Prior to its release, a number of TV commercials aired to hype the game up. Using the same traditional music and sound effects that you’d associate with this era of Japanese history, it’s a much classier approach to fighting game marketing than some of its peers.
Samurai Shodown is set in the year 1788, during a time where the world is plunged into chaos, with outbreaks of war, plagues and strange phenomena are quickly becoming more and more widespread across the land. Watching from the shadows, and fully appreciating the turmoil and panic that has engulfed the world, a man who had once been killed by the Tokugawa Shogunate, unleashes his ethereal and mysterious forces in an attempt to lead the world to total ruin.
However, even during these trying times, there was still a group of warriors (each with their own motivations and beliefs) that dared to battle their way through the insanity in attempt to find the source of the evil.
The game’s playable roster consists of twelve fighters, each with their own distinct fighting styles and backgrounds.
Based on the legendary Myamoto Musashi (a duelist who is said to have never lost a match) and visually modelled off of Hyakkimaru from the Dororo series (a manga & anime series from the 1960s), Haohmaru’s fighting style is heavily focused on high-power sword attacks. He can also deflect oncoming projectile attacks with his trusty
saké jug, and can launch strong whirlwinds from his sword swipes to stop players in their tracks.
A miko from the Ainu region who vows to continue her father’s traditions in fighting to protect Mother Nature.
Fighting with a kodachi, and accompanied by a hawk named Mamahaha, Nakoruru’s range and attack power is pretty small, but is more than made up for by her immense speed. Her recovery from being attacked is slightly better than the rest of the game’s roster too, meaning that she is more than ideal for players who want to implement a “hit and run” gameplan!.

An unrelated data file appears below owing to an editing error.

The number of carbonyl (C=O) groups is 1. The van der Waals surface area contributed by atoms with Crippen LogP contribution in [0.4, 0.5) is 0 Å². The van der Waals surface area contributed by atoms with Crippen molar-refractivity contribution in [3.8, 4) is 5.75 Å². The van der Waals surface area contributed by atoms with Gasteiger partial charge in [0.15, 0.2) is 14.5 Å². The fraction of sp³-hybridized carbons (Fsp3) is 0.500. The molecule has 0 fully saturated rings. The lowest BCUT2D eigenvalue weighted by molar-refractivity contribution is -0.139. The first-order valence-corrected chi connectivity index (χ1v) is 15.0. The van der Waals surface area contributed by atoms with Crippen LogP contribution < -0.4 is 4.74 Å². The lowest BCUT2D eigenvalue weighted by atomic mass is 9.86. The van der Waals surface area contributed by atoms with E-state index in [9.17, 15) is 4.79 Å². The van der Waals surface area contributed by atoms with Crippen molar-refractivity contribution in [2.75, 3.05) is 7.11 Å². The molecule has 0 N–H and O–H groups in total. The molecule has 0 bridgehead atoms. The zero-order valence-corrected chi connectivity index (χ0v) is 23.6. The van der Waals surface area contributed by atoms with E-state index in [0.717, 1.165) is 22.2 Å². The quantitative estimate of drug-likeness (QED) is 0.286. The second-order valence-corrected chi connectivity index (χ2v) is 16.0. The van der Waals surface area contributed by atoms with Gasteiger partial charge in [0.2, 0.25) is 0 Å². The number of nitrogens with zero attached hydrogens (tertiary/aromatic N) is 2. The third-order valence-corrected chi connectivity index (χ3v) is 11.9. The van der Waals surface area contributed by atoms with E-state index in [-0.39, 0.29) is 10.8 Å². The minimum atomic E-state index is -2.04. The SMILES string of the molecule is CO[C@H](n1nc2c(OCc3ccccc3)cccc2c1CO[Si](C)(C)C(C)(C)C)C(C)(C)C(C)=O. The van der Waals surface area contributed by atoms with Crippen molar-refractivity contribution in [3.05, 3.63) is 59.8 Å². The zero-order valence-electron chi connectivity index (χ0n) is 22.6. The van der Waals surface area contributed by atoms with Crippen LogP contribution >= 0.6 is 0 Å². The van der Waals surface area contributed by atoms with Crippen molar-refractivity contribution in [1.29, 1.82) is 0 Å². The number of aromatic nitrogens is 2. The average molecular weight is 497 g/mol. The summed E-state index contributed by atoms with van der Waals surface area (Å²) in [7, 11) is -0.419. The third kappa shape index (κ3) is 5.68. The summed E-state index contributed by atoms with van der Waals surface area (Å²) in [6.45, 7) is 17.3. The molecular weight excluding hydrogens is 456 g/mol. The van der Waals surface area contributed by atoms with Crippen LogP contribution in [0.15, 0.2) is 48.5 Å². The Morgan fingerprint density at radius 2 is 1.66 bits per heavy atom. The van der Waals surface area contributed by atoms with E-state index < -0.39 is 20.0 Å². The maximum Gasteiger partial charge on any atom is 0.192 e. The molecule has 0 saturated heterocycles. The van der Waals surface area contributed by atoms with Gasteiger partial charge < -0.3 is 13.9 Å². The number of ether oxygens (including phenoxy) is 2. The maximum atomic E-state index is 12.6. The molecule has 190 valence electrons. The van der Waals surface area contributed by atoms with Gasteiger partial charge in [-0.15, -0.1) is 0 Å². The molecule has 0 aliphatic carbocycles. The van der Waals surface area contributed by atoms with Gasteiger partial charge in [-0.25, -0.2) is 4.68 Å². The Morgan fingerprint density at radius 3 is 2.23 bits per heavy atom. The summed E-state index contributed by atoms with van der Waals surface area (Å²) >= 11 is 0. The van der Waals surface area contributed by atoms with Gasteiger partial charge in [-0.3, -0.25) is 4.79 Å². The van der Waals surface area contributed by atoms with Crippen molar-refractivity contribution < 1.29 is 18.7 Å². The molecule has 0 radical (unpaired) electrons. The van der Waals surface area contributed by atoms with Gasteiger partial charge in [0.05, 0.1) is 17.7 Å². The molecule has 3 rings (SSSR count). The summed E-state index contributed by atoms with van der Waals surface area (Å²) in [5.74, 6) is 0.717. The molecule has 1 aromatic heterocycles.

As an interesting side note, a chibi-fied version of Nakoruru, alongside Final Fight‘s Terry Bogard, is (or was, at the least) also a mascot for SNK’s social action programs, which informs children in Japan about nature awareness.
Apparently Nakoruru’s popularity with players was something of a surprise to the developers, and she quickly became a much more important aspect of the Samurai Shodown series later on.
An ailing swordsman who has dedicated himself to searching for the perfect flower for his one true love, Kei (despite having several women constantly chasing him for his affection).
Based on the famed swordsman Sasaki Kojiro, and Goemon Ishikawa XIII from the Lupin III manga series, Ukyo is one of the slower fighters in the game, ultimately making him a defensive character. He can unsheath his sword quicker than anyone else in Samurai Shodown, and has a unique move where he tosses an apple to divert an opponent’s attention, only to quickly slash through it before it hits the ground, devastating anyone in his way.
This is also the only game in which Ukyo is considered to be the direct rival of Haohmaru.
A powerful general from the Qing dynasty, who upon hearing that several of the world’s greatest warriors are starting to gather together in battle, starts seeking to recruit each of them for the unification of China.